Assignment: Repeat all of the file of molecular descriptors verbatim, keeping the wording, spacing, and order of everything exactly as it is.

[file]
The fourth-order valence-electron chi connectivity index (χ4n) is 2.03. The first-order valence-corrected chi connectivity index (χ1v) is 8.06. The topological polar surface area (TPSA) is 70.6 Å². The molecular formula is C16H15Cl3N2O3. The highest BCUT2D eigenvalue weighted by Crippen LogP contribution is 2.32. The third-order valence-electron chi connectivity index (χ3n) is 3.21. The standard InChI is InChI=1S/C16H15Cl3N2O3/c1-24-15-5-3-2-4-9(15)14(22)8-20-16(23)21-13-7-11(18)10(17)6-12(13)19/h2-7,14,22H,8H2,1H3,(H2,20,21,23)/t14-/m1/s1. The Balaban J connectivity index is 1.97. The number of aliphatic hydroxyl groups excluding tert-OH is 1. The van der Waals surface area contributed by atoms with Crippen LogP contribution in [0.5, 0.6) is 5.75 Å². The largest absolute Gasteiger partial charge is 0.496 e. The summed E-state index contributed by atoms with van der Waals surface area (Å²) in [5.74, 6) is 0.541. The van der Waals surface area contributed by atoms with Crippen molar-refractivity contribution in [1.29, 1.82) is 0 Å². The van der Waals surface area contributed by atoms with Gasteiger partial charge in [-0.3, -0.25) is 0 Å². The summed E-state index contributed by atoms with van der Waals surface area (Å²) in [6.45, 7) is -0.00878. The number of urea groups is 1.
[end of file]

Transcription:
The fourth-order valence-electron chi connectivity index (χ4n) is 2.03. The first-order valence-corrected chi connectivity index (χ1v) is 8.06. The topological polar surface area (TPSA) is 70.6 Å². The molecular formula is C16H15Cl3N2O3. The highest BCUT2D eigenvalue weighted by Crippen LogP contribution is 2.32. The third-order valence-electron chi connectivity index (χ3n) is 3.21. The standard InChI is InChI=1S/C16H15Cl3N2O3/c1-24-15-5-3-2-4-9(15)14(22)8-20-16(23)21-13-7-11(18)10(17)6-12(13)19/h2-7,14,22H,8H2,1H3,(H2,20,21,23)/t14-/m1/s1. The Balaban J connectivity index is 1.97. The number of aliphatic hydroxyl groups excluding tert-OH is 1. The van der Waals surface area contributed by atoms with Crippen LogP contribution in [0.5, 0.6) is 5.75 Å². The largest absolute Gasteiger partial charge is 0.496 e. The summed E-state index contributed by atoms with van der Waals surface area (Å²) in [5.74, 6) is 0.541. The van der Waals surface area contributed by atoms with Crippen molar-refractivity contribution in [1.29, 1.82) is 0 Å². The van der Waals surface area contributed by atoms with Gasteiger partial charge in [-0.3, -0.25) is 0 Å². The summed E-state index contributed by atoms with van der Waals surface area (Å²) in [6.45, 7) is -0.00878. The number of urea groups is 1.